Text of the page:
But beyond just seeing the idols of your time and treasure, it’s important to look beyond the surface and see what your true motives are. You need to look deeper into why you do what you do. Spending a lot of time at work shows that you value work and may be worshipping that idol, but what is the underlying spiritual condition? Are you looking for financial security? Power? Prestige? Wealth? What’s driving you to make work your idol? Until you can look at the root cause of your idolatry, you won’t fare well in trying to make a change.

Matthew 6:33 says to seek first the Kingdom of God. When we truly seek God’s Kingdom first, we will destroy the idols that are in our lives and put God’s will and way above our own. We will allow God to be our first priority – in all areas of our life – not just on Sunday morning.

I would encourage you to do a check of your books, and then pray for clarity about what your underlying idols are. Then seek out Scripture that speaks directly to the root causes, repent, and pray that God would free you from those sinful attitudes.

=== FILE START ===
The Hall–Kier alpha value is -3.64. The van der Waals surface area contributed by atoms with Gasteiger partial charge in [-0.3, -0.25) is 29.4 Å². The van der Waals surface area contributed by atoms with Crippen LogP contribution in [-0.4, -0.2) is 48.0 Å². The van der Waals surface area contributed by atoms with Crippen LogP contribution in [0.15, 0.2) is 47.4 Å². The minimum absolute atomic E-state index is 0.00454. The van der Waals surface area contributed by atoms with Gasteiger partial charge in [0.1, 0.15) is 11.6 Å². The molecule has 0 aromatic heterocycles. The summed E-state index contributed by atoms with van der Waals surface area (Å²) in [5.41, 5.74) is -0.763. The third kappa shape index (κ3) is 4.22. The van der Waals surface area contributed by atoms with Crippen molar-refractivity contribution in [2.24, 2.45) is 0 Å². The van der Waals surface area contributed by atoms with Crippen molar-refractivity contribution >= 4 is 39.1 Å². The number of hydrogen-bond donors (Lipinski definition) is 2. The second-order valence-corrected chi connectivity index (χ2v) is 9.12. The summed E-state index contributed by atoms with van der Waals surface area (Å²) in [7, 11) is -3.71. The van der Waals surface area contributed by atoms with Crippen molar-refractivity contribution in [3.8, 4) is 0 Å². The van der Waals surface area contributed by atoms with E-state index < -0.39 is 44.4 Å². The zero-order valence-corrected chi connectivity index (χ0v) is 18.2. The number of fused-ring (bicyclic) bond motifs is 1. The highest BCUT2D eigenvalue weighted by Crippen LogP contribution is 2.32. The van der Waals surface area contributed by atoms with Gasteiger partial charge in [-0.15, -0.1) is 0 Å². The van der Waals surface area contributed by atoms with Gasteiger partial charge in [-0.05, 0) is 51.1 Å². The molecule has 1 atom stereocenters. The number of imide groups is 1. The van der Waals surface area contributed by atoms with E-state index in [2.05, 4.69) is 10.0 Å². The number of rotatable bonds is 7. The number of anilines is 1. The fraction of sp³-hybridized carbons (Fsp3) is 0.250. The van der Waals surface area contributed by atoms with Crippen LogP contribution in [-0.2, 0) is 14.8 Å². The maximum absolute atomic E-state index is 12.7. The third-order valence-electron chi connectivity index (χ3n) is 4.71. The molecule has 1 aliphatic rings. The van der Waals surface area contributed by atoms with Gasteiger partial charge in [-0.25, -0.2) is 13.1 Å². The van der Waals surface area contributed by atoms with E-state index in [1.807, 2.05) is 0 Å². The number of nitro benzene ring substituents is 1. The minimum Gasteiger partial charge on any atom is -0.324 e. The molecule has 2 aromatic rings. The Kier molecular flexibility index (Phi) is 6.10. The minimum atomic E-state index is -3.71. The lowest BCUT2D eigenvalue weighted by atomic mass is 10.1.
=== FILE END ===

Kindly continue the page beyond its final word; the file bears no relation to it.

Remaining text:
You cannot grow spiritually when you are not completely sold out to following Christ first. Jesus said that you can’t serve two masters; which master are you choosing to follow? Yourself or Jesus? Choose this day whom you will serve.

The Hurried Easter

The time has come – Easter, or Resurrection Sunday, is upon us!

It seems like just yesterday we were celebrating Thanksgiving, lighting the tree, and singing “Auld Lang Syne” to ring in the New Year. The groundhog did not see his shadow, our valentines have been sent, and now Easter is here! When I was a kid, I always thought time moved very slowly. As an adult with children of my own, I now see time continually speeding up.